(75.69 mm) in Bogalusa, and wind gusts reached 82 mph (132 km/h). In
the wake of the hurricane, the Federal Emergency Management Agency
opened 67 shelters across the state, and covered insurance claims
totalling $14,150,532, including from Puerto Rico and Mississippi. The
Clinton administration appropriated $56 million in disaster relief to
regions in Louisiana for recovery from Tropical Storm Frances and
Hurricane Georges.

Read more: <https://en.wikipedia.org/wiki/Effects_of_Hurricane_Georges_in_Louisiana>

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Today's selected anniversaries:

678:

Pope Agatho, later venerated as a saint in both the Roman
Catholic and Eastern Orthodox churches, began his reign as Pope.
<https://en.wikipedia.org/wiki/Pope_Agatho>

1743:
(Continue reading)

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[Daily article] June 26: Stanley Savige

Sir Stanley Savige (1890–1954) was an Australian Army soldier and
officer who served in the First and Second World Wars. He enlisted in
the First Australian Imperial Force in March 1915, and served in the
ranks during the Gallipoli Campaign, where he received a commission. He
earned the Military Cross for bravery in fighting on the Western Front.
In 1918 he joined Dunsterforce, and participated in the Caucasus
Campaign, during which he was instrumental in protecting thousands of
Assyrian refugees. After the war he wrote a book, Stalky's Forlorn Hope,
about his wartime experiences, and played a key role in the
establishment of Legacy Australia, a war widows and orphans benefit
fund. During the Second World War, he commanded the 17th Infantry
Brigade in the North African campaign, the Battle of Greece and the
Syria–Lebanon campaign. His outspoken criticism of professional
soldiers earned him their rancour. He returned to Australia after the
Battle of Greece, but later commanded the 3rd Division in New Guinea in
the Salamaua–Lae campaign. He rose to the rank of lieutenant general,
commanding the II Corps in the Bougainville campaign in the final stages
of the war.

Read more: <https://en.wikipedia.org/wiki/Stanley_Savige>

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Today's selected anniversaries:

1295:

Przemysł II was crowned King of Poland, the first coronation
of a Polish ruler in 219 years.
<https://en.wikipedia.org/wiki/Przemys%C5%82_II>

(Continue reading)

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[Daily article] June 25: Astatine

Astatine is a very rare radioactive chemical element with the chemical
symbol At and atomic number 85. It occurs on Earth as the decay product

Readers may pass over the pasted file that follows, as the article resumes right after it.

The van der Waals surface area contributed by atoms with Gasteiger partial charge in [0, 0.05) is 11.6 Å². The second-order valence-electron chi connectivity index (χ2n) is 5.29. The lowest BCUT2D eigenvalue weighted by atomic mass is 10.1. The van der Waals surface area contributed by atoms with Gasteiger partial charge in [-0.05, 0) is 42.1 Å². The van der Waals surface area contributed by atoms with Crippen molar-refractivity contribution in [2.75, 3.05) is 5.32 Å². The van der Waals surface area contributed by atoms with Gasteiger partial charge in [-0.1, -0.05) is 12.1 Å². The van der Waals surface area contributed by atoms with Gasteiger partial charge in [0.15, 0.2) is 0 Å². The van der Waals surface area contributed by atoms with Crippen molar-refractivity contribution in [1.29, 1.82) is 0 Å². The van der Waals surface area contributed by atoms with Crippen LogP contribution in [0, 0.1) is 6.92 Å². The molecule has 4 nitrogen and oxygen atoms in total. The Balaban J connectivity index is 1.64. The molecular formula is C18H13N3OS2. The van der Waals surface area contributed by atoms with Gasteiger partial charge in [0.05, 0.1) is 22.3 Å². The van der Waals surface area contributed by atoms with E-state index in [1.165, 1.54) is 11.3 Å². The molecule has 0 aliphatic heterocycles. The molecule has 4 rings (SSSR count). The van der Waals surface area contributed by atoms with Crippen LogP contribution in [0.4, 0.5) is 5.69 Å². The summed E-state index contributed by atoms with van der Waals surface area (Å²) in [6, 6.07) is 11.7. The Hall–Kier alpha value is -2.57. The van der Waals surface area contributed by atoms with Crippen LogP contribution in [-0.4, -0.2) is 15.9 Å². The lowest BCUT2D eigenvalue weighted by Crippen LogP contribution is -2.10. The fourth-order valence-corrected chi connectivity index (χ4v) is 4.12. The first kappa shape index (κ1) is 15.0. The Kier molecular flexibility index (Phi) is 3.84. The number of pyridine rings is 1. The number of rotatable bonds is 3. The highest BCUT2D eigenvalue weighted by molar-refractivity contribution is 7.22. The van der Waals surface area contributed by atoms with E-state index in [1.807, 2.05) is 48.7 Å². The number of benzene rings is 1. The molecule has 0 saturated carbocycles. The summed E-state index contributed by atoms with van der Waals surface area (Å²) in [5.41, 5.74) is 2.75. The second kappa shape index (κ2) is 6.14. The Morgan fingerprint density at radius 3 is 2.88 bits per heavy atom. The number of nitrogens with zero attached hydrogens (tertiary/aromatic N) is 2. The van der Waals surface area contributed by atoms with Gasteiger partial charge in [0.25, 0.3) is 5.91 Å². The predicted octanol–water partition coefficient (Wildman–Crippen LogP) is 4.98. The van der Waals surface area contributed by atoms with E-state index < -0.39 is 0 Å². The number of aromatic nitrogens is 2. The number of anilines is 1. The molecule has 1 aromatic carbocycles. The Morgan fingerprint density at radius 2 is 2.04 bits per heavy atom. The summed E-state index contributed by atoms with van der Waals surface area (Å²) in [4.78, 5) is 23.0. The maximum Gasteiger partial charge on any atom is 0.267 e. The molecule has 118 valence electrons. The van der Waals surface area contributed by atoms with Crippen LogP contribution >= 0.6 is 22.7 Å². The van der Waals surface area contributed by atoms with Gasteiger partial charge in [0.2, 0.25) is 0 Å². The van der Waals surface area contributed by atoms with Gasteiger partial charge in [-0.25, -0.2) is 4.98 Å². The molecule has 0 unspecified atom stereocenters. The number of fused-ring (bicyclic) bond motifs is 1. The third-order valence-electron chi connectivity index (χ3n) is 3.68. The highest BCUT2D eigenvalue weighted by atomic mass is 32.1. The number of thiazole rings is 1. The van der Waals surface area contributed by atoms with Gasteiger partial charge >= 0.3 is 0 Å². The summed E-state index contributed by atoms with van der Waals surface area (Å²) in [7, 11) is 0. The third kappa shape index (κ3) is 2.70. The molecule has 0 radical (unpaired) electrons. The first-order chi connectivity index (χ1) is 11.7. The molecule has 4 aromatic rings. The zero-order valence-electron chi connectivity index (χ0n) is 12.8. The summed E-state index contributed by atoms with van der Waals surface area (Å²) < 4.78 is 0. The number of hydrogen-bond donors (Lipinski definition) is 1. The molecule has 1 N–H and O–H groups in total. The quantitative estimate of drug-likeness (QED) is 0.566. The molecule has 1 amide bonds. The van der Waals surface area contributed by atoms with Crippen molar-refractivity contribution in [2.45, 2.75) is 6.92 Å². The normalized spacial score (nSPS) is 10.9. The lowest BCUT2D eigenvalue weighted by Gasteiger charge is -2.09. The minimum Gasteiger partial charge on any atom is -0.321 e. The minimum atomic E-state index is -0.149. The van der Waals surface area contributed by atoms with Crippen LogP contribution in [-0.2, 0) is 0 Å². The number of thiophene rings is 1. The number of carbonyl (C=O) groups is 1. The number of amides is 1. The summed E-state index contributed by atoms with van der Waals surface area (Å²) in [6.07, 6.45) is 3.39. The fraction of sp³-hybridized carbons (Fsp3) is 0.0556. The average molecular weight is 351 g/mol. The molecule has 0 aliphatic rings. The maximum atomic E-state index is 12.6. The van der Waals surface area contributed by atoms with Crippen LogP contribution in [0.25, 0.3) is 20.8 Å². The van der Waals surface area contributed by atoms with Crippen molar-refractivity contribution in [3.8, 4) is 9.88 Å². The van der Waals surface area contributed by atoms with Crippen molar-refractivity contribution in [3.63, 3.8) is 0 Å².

of various heavier elements. All its isotopes are short-lived, with
half-lives of 8.1 hours or less. Elemental astatine has never been
viewed because a mass large enough to be seen by the naked eye would be
immediately vaporized by its radioactive heating. The bulk properties of
astatine are not known with any certainty, but they have been predicted
based on its similarity to the other halogens, the lighter elements
directly above it in the periodic table: fluorine, chlorine, bromine and
especially iodine. It is likely to have a dark or lustrous appearance
and may be a semiconductor or possibly a metal; it will probably have a
higher melting point than iodine. Chemically, several anionic species of
astatine are known and most of its compounds resemble those of iodine.
It also shows some metallic behavior, including the ability to form a
stable monatomic cation in aqueous solution (unlike the lighter
halogens).

Read more: <https://en.wikipedia.org/wiki/Astatine>

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Today's selected anniversaries:

1658:

Anglo-Spanish War: English colonial forces repelled a Spanish
attack in the largest battle ever fought on Jamaica.
<https://en.wikipedia.org/wiki/Battle_of_Rio_Nuevo>

1910:

(Continue reading)

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[Daily article] June 24: L'Arianna

L'Arianna (Ariadne) was the second opera by Claudio Monteverdi, composed
in 1607–08; all the music is lost apart from the extended recitative
known as "Lamento d'Arianna", or "Ariadne's Lament" (pictured). One of
the earliest operas, it was first performed on 28 May 1608, as part of
the musical festivities for a royal wedding at the court of Duke
Vincenzo Gonzaga in Mantua. The libretto was written in eight scenes by
Ottavio Rinuccini, who used Ovid's Heroides and other classical sources